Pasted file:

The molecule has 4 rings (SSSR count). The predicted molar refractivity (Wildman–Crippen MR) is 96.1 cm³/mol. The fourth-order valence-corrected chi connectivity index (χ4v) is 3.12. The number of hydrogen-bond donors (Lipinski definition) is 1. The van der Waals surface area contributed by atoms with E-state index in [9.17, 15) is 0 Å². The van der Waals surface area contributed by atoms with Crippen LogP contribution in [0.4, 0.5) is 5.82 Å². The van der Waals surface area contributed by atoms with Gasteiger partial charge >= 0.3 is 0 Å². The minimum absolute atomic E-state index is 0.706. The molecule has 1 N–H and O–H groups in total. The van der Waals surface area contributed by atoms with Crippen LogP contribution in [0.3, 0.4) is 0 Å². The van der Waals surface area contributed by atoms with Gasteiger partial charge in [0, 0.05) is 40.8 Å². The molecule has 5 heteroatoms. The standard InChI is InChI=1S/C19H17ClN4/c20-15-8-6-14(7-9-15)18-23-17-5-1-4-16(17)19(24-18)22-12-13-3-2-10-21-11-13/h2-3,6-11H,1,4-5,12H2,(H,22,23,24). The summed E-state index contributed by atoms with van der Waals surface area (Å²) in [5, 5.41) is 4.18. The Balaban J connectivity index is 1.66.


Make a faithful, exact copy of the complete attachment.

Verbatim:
The molecule has 4 rings (SSSR count). The predicted molar refractivity (Wildman–Crippen MR) is 96.1 cm³/mol. The fourth-order valence-corrected chi connectivity index (χ4v) is 3.12. The number of hydrogen-bond donors (Lipinski definition) is 1. The van der Waals surface area contributed by atoms with E-state index in [9.17, 15) is 0 Å². The van der Waals surface area contributed by atoms with Crippen LogP contribution in [0.4, 0.5) is 5.82 Å². The van der Waals surface area contributed by atoms with Gasteiger partial charge >= 0.3 is 0 Å². The minimum absolute atomic E-state index is 0.706. The molecule has 1 N–H and O–H groups in total. The van der Waals surface area contributed by atoms with Crippen LogP contribution in [0.3, 0.4) is 0 Å². The van der Waals surface area contributed by atoms with Gasteiger partial charge in [0, 0.05) is 40.8 Å². The molecule has 5 heteroatoms. The standard InChI is InChI=1S/C19H17ClN4/c20-15-8-6-14(7-9-15)18-23-17-5-1-4-16(17)19(24-18)22-12-13-3-2-10-21-11-13/h2-3,6-11H,1,4-5,12H2,(H,22,23,24). The summed E-state index contributed by atoms with van der Waals surface area (Å²) in [5, 5.41) is 4.18. The Balaban J connectivity index is 1.66.